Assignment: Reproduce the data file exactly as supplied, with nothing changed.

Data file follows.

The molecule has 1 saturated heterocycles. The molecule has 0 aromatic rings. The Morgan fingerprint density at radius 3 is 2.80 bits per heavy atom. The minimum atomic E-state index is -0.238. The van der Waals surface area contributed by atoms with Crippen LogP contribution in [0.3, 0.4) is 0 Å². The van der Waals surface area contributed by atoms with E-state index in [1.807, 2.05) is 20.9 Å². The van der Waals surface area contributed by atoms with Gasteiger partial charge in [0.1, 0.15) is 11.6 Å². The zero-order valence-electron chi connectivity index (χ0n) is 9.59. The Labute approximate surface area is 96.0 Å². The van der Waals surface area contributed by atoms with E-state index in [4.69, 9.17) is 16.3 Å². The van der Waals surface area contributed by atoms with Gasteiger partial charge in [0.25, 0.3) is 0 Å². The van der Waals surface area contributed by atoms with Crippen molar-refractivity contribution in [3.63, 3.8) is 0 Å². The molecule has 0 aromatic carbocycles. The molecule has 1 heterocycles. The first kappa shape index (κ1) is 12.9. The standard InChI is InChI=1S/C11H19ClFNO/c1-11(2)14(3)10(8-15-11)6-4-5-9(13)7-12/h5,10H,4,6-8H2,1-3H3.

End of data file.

The molecule has 1 saturated heterocycles. The molecule has 0 aromatic rings. The Morgan fingerprint density at radius 3 is 2.80 bits per heavy atom. The minimum atomic E-state index is -0.238. The van der Waals surface area contributed by atoms with Crippen LogP contribution in [0.3, 0.4) is 0 Å². The van der Waals surface area contributed by atoms with E-state index in [1.807, 2.05) is 20.9 Å². The van der Waals surface area contributed by atoms with Gasteiger partial charge in [0.1, 0.15) is 11.6 Å². The zero-order valence-electron chi connectivity index (χ0n) is 9.59. The Labute approximate surface area is 96.0 Å². The van der Waals surface area contributed by atoms with E-state index in [4.69, 9.17) is 16.3 Å². The van der Waals surface area contributed by atoms with Gasteiger partial charge in [0.25, 0.3) is 0 Å². The van der Waals surface area contributed by atoms with Crippen molar-refractivity contribution in [3.63, 3.8) is 0 Å². The molecule has 0 aromatic carbocycles. The molecule has 1 heterocycles. The first kappa shape index (κ1) is 12.9. The standard InChI is InChI=1S/C11H19ClFNO/c1-11(2)14(3)10(8-15-11)6-4-5-9(13)7-12/h5,10H,4,6-8H2,1-3H3.